Germany’s Exit

Well, I’m still enjoying this world cup, even if the knockout stage kickoff times in Thailand are 9pm and 1am respectively. France v Argentina was one hell of a match, and if Kylian Mbappé keeps playing like that France are in with a good shot of winning the whole thing; Argentina never looked like serious contenders, only scraping through the group stages. Portugal were a disappointment, deservedly beaten by a faster and more hungry Uruguay. The pass which Edison Cavani sent across field to Luis Suárez was sublime, as was his header into the back of the net a few seconds later. Unfortunately it looks as though Cavani will miss the quarter final with France through injury, otherwise it would be a very close game to call. They may still do it.

I was very pleased with Russia knocking out Spain. Not only because of my connections with Russia, but because Spain really were the overwhelming favourites and there was something poetic about Russia pulling off such a victory in Moscow. Also, it generated some amusing memes, my favourite being this one:

So England play tonight with a chance to book a quarter final spot with Argentina, Portugal, Spain, and Germany out of competition and very nearly Croatia and Belgium too. I felt sorry for the Japanese last night, but that winning goal from Belgium was superb.

By far the most amusing sight for me this world cup was seeing Korea’s Song Heung-min tap the ball into an empty German net while Manuel Neuer was up in the opposition half. Oh boy did I laugh. But I believe Germany’s premature and ungraceful exit is related to something I’ve written about before on here:

It has long been my opinion that the Bundesliga is run for the benefit of Bayern Munich and the national football team, whereby anyone who shows a smidgen of talent in the other clubs is snapped up by Bayern Munich who immediately trebles the player’s wages.  Other clubs have almost no chance of competing unless they could stumble upon a few youngsters and assemble a side that could be held together long enough to win before the bigger clubs came and swiped their best players, as Klopp managed to do.  As a method of winning the World Cup it proved successful as Bayern Munich players formed the core of the German team that won in Brazil in 2014, but I am doubtful that it benefit the long term health of German football.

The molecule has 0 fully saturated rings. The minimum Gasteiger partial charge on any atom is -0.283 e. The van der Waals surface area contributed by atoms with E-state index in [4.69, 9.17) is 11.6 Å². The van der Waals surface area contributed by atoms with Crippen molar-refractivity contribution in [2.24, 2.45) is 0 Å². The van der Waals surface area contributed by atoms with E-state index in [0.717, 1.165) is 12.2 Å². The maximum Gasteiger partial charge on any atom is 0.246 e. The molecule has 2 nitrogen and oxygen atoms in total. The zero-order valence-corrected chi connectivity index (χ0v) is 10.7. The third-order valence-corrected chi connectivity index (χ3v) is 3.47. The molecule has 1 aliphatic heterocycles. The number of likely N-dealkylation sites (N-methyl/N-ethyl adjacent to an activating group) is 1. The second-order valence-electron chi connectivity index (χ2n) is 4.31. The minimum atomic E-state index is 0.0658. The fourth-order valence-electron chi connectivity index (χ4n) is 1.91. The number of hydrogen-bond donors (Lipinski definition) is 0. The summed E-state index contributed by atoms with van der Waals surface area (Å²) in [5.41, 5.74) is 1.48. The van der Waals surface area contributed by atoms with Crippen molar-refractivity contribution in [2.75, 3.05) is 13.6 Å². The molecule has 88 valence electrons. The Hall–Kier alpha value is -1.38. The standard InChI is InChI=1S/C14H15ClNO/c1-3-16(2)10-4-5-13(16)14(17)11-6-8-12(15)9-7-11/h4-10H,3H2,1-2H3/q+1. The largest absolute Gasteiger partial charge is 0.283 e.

Germany draws heavily from Bayern Munich when selecting its national team, the Bavarian club providing 6 of the starting 11 in their opening game against Mexico. The trouble is, Bayern Munich won the Bundesliga this season by 21 points. In the Champions League they got relatively easy draws before coming up against Real Madrid in the semi finals who made short work of them. In other words, Bayern Munich – whose players form the core of the German national team – had seen very little by way of proper opposition all season, and perhaps even longer. When some of these players turned up at the world cup they may well have only played a handful of genuinely tough matches against world class players in the last two seasons. This makes the decision to cut Man City’s Leroy Sane from the squad all the more baffling. Little wonder they struggled against the likes of Mexico, Sweden, and Korea, and crashed out in the group stages.

Liked it? Take a second to support Tim Newman on Patreon!
Share

5 thoughts on “Germany’s Exit

  1. This makes the decision to cut Man City’s Leroy Sane from the squad all the more baffling.

    He ought to be picked for his name alone.

  2. I’m enjoying it as much as any past world cup, my kids are looking forward to tonight although I think they just like watching me going mad rather than the game.

  3. City also won the league by 21 (?) points, setting records that will stand for decades along the way. No serious opposition there either. And they went out of the Champion’s League to Liverpool, one of only two sides to beat City in domestic competition this season.

    When Italy won in 2006 it was put down to all their players being selected from the Italian league, whereas everyone else plays all over the place. Personally I doubt it makes much difference. Germany were just not that good this year. The Bundesliga is not the premier league, but neither is any other league.

    I doubt England will win, but it’s now clearly their best chance in at least 20 years.

  4. City also won the league by 21 (?) points, setting records that will stand for decades along the way.

    You make my point for me: in order to win the EPL by 21 points you need an exceptionally good, record-breaking team. In order to win the Bundesliga by 21 points year in, year out you merely need to be Bayern Munich.

  5. my kids are looking forward to tonight although I think they just like watching me going mad rather than the game.

    If so, they’ll have got their fill of entertainment last night!

Comments are closed.